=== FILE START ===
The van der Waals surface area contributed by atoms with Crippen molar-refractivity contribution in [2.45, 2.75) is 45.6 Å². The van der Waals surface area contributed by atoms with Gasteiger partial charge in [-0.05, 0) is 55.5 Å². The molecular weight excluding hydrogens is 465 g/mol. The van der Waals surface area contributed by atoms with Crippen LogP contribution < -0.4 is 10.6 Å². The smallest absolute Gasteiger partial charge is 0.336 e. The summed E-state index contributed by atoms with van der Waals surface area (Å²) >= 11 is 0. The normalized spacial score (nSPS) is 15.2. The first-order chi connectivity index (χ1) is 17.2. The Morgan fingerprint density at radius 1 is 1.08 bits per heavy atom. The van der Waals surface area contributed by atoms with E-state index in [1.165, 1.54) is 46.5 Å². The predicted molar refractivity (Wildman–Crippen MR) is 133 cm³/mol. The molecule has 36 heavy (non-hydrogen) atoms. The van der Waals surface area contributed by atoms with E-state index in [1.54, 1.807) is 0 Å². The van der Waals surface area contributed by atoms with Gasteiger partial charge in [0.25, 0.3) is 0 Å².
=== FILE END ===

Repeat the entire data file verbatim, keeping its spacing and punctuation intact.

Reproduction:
The van der Waals surface area contributed by atoms with Crippen molar-refractivity contribution in [2.45, 2.75) is 45.6 Å². The van der Waals surface area contributed by atoms with Gasteiger partial charge in [-0.05, 0) is 55.5 Å². The molecular weight excluding hydrogens is 465 g/mol. The van der Waals surface area contributed by atoms with Crippen LogP contribution < -0.4 is 10.6 Å². The smallest absolute Gasteiger partial charge is 0.336 e. The summed E-state index contributed by atoms with van der Waals surface area (Å²) >= 11 is 0. The normalized spacial score (nSPS) is 15.2. The first-order chi connectivity index (χ1) is 17.2. The Morgan fingerprint density at radius 1 is 1.08 bits per heavy atom. The van der Waals surface area contributed by atoms with E-state index in [1.165, 1.54) is 46.5 Å². The predicted molar refractivity (Wildman–Crippen MR) is 133 cm³/mol. The molecule has 36 heavy (non-hydrogen) atoms. The van der Waals surface area contributed by atoms with E-state index in [1.54, 1.807) is 0 Å². The van der Waals surface area contributed by atoms with Gasteiger partial charge in [0.25, 0.3) is 0 Å².